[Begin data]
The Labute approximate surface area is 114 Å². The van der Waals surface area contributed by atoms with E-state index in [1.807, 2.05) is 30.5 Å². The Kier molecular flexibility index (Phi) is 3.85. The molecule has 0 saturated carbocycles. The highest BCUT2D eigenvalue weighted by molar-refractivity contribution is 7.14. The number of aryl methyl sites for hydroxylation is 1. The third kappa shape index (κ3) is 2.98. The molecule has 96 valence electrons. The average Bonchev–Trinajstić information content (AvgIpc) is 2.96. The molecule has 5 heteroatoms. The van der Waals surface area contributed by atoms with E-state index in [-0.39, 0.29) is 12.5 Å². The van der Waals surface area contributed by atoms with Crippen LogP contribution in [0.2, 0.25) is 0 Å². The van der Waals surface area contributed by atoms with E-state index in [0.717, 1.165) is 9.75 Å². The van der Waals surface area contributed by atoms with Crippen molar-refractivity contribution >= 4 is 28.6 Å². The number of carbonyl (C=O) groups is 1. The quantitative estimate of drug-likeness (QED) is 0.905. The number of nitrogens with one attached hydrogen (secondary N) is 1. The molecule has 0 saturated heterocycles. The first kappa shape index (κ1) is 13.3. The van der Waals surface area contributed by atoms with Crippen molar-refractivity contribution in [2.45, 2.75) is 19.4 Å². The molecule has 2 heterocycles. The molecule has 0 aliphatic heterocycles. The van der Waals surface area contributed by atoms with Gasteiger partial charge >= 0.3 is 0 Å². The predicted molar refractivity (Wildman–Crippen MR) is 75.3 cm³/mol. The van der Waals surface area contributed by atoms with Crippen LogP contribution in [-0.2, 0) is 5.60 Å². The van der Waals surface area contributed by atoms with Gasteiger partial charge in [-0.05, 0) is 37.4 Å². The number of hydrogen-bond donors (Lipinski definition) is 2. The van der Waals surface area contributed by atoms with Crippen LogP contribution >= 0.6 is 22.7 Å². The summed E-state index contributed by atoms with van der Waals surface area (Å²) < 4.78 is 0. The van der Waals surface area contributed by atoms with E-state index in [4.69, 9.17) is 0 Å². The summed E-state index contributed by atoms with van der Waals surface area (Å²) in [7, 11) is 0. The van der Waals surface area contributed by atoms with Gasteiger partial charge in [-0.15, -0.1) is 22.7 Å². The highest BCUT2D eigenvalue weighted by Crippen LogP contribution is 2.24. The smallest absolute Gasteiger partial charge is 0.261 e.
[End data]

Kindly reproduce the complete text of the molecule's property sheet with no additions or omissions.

The Labute approximate surface area is 114 Å². The van der Waals surface area contributed by atoms with E-state index in [1.807, 2.05) is 30.5 Å². The Kier molecular flexibility index (Phi) is 3.85. The molecule has 0 saturated carbocycles. The highest BCUT2D eigenvalue weighted by molar-refractivity contribution is 7.14. The number of aryl methyl sites for hydroxylation is 1. The third kappa shape index (κ3) is 2.98. The molecule has 96 valence electrons. The average Bonchev–Trinajstić information content (AvgIpc) is 2.96. The molecule has 5 heteroatoms. The van der Waals surface area contributed by atoms with E-state index in [-0.39, 0.29) is 12.5 Å². The van der Waals surface area contributed by atoms with Crippen LogP contribution in [0.2, 0.25) is 0 Å². The van der Waals surface area contributed by atoms with E-state index in [0.717, 1.165) is 9.75 Å². The van der Waals surface area contributed by atoms with Crippen molar-refractivity contribution >= 4 is 28.6 Å². The number of carbonyl (C=O) groups is 1. The quantitative estimate of drug-likeness (QED) is 0.905. The number of nitrogens with one attached hydrogen (secondary N) is 1. The molecule has 0 saturated heterocycles. The first kappa shape index (κ1) is 13.3. The van der Waals surface area contributed by atoms with Crippen molar-refractivity contribution in [2.45, 2.75) is 19.4 Å². The molecule has 2 heterocycles. The molecule has 0 aliphatic heterocycles. The van der Waals surface area contributed by atoms with Gasteiger partial charge >= 0.3 is 0 Å². The predicted molar refractivity (Wildman–Crippen MR) is 75.3 cm³/mol. The van der Waals surface area contributed by atoms with Crippen LogP contribution in [-0.2, 0) is 5.60 Å². The van der Waals surface area contributed by atoms with Gasteiger partial charge in [-0.05, 0) is 37.4 Å². The number of hydrogen-bond donors (Lipinski definition) is 2. The van der Waals surface area contributed by atoms with Crippen LogP contribution >= 0.6 is 22.7 Å². The summed E-state index contributed by atoms with van der Waals surface area (Å²) < 4.78 is 0. The van der Waals surface area contributed by atoms with E-state index in [4.69, 9.17) is 0 Å². The summed E-state index contributed by atoms with van der Waals surface area (Å²) in [7, 11) is 0. The van der Waals surface area contributed by atoms with Gasteiger partial charge in [-0.15, -0.1) is 22.7 Å². The highest BCUT2D eigenvalue weighted by Crippen LogP contribution is 2.24. The smallest absolute Gasteiger partial charge is 0.261 e.